I am participating in Isabel Abbott’s With Love + Defiance: a letter writing sanctuary course. It is so powerful, and has helped me reconnect to my nonfiction roots. There is something about writing a letter that allows me to say things I wouldn’t otherwise be able to say. Below is one of the letters that I wrote along with a piece of art I created that was inspired by the letter.
dear childhood home,
i believed your thin, paper walls held all the secrets.
believed that your fist-sized holes were where all the secrets would go to
hide. i thought i could come back some day, hold up a black light and the
narrative of my childhood would glow – like invisible ink – page after page
scrolled out on those paper thin walls. what atrocities you held. what dirty,
sticky secrets that remained long after the memories had dissolved. you were
supposed to tell me what happened. you were supposed to save me. i cannot
remember anything but the pain and the darkness.
i dream about you, sometimes, your tiny structure
transformed into layer upon layer of maze that i cannot find my way out of. i
am stuck and at some point, i always give up, resolved that you hold all the power.
i think it is then that you will spill out your secrets, pour them out of your
cracks and crevices, your deep, black holes, that you will fill me up, drown me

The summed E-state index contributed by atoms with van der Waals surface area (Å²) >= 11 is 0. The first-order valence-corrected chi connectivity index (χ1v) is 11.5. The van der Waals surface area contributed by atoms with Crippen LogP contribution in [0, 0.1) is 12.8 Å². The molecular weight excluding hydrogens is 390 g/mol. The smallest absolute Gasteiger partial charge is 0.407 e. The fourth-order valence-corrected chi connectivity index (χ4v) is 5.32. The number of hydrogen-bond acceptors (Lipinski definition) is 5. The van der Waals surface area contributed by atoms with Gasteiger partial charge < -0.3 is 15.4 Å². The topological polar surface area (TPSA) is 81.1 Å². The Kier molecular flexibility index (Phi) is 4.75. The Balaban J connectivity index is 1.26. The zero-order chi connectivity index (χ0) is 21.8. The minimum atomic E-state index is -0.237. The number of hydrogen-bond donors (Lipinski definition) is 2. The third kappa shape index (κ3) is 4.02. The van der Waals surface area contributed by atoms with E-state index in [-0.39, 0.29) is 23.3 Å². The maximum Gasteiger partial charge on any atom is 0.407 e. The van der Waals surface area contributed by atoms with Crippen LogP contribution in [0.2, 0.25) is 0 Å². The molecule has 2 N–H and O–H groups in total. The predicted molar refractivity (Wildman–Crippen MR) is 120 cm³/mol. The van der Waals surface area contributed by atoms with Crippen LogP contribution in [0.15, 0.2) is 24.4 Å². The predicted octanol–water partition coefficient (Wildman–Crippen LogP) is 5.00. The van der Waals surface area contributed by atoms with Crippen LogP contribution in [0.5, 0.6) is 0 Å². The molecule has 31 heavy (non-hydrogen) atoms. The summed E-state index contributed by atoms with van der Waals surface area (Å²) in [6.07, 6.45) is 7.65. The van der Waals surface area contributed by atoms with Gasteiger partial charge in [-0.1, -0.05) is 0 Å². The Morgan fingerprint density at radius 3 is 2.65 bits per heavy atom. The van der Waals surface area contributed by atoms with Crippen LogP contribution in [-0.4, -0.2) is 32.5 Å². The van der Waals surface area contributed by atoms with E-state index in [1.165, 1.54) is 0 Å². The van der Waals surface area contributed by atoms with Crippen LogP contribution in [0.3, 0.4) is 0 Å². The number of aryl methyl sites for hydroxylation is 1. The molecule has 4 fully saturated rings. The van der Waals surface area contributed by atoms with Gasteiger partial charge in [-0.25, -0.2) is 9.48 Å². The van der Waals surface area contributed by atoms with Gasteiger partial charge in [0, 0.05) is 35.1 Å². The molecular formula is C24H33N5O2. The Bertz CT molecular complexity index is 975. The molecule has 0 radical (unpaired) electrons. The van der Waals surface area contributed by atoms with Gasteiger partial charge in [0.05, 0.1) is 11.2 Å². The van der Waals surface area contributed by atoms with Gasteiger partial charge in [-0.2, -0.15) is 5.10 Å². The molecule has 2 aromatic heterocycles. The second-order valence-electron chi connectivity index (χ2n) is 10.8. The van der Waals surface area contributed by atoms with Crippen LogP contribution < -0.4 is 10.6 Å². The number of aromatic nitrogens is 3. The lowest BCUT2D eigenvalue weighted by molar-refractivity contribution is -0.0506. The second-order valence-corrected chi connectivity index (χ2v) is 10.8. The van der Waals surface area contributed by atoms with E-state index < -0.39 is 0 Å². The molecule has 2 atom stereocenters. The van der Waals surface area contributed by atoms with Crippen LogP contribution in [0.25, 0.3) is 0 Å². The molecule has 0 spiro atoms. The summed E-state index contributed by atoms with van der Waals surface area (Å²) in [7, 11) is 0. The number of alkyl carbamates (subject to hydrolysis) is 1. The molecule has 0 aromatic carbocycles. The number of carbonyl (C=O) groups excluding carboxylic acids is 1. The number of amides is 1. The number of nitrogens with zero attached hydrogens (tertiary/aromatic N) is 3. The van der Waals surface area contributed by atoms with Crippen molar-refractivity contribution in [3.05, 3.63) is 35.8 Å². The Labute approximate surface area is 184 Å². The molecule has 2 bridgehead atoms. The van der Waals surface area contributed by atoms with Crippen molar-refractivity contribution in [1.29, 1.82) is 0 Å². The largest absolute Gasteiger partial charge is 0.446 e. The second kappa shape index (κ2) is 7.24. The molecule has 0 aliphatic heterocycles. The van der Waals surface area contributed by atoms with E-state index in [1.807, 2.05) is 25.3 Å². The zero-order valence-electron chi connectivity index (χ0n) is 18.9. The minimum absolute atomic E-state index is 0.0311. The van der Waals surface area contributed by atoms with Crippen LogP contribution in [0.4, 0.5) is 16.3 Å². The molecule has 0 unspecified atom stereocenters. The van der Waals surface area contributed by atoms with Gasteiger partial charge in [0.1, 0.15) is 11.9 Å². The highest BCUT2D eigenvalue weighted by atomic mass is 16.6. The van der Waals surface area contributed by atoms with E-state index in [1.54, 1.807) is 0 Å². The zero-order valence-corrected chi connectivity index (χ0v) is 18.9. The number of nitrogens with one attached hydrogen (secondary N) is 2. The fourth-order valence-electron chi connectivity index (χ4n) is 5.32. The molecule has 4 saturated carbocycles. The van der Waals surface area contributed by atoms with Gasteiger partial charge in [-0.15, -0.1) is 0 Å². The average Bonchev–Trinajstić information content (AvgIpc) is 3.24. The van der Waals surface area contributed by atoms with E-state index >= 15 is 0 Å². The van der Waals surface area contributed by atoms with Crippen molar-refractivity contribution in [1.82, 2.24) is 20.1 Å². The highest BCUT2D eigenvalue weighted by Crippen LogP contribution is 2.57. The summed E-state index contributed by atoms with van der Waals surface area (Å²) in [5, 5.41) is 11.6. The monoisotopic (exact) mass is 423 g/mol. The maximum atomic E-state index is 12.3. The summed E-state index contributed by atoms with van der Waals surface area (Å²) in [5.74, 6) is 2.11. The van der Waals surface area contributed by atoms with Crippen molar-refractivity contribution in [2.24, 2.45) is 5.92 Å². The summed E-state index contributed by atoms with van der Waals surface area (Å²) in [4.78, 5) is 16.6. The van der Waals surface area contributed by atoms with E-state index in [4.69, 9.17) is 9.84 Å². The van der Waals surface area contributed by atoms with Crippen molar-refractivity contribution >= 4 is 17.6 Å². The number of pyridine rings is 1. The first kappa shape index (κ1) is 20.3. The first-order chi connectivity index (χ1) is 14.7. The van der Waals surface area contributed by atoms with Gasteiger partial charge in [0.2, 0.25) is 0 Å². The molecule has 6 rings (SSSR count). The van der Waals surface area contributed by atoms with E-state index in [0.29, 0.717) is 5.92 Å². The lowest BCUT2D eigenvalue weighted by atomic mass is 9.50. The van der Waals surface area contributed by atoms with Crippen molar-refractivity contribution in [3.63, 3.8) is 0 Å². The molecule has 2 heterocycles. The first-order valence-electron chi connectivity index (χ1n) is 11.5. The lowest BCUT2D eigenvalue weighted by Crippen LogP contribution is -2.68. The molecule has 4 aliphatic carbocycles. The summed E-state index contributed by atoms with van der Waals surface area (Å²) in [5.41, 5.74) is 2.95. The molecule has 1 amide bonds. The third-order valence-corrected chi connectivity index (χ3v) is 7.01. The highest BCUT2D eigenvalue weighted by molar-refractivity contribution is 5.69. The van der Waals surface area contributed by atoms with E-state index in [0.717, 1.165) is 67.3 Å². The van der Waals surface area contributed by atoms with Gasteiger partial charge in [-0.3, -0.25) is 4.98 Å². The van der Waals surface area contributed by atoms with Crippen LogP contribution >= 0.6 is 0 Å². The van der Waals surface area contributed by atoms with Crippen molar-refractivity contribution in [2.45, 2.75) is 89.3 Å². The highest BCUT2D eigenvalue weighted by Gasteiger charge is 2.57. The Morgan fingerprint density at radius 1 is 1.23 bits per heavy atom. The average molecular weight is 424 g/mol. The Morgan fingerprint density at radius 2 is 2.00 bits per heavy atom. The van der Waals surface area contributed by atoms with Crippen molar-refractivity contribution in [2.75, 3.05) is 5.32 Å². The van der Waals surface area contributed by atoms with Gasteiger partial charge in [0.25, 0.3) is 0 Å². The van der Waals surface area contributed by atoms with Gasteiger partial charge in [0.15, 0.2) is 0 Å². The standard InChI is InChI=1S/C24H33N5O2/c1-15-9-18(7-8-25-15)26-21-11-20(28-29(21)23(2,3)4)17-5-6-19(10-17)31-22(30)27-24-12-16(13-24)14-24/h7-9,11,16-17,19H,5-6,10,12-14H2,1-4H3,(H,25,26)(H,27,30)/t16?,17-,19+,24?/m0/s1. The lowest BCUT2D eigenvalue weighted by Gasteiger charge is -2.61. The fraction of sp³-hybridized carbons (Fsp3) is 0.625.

in all that I cannot remember. but, instead, you offer up your cryptic flashes,
and i cannot orient myself to them, trapped in their vertigo, merry-go-round,
flashing disorientation. you beg me to remember, but i am already sick with the
lies. won’t the truth kill me? i turn away, return to the dark stillness of
unremembering. but my body, she weeps and stabs and screams with her memories
because she cannot forget.
i drove past you several years ago trying to find some kind of
closure, but you were gone. there was nothing but an empty lot, and i wondered
if you had ever even existed, if i had ever even existed. if you are gone, am i
gone, too? where did all the secrets go? where did you put them? how can i ever
find them now? i dig in the soil down into the sewer – did you store them
there? i wander through its maze trying to find its secret places, its cracks
and crevices. i wander and wander, uprooted, untethered, my body unable to
cough up the truth in her spatters of blood, and i cannot find a way out of
this darkened maze, and you are no longer here to show me, to tell me, go this
way, on this wall, in this room, the eyes, they saw it all, they stored every
second, you were seen, it was witnessed, you were never, ever alone.
i eat the dirt in hopes you will come back to me somehow,
show me the way out of the black hole i’ve found myself in, give my body
permission to expel her visionless pain and suffering so they will stop walking
around aimlessly through her searching for the matching truth, searching for
the proper way to escape.
I have moved away from writing book reviews in recent years because I’ve come to realize just how subjective they can be. Though I might love a book and totally resonate with it, that may not be the case for someone else. But, every once in a while, I come across a book that I love so much that I want to share my thoughts about it with others. Us, in Pieces by Tasha Cotter and Christopher Green is that kind of book. The characters are brought to life on the page and the writing is so beautiful. About twenty pages in, I was thinking about how much I would love to see their story in film. And when I saw the pages thinning towards the end of the book, I waited an extra day to finish, because I just didn’t want Lilly and Adin’s story to end.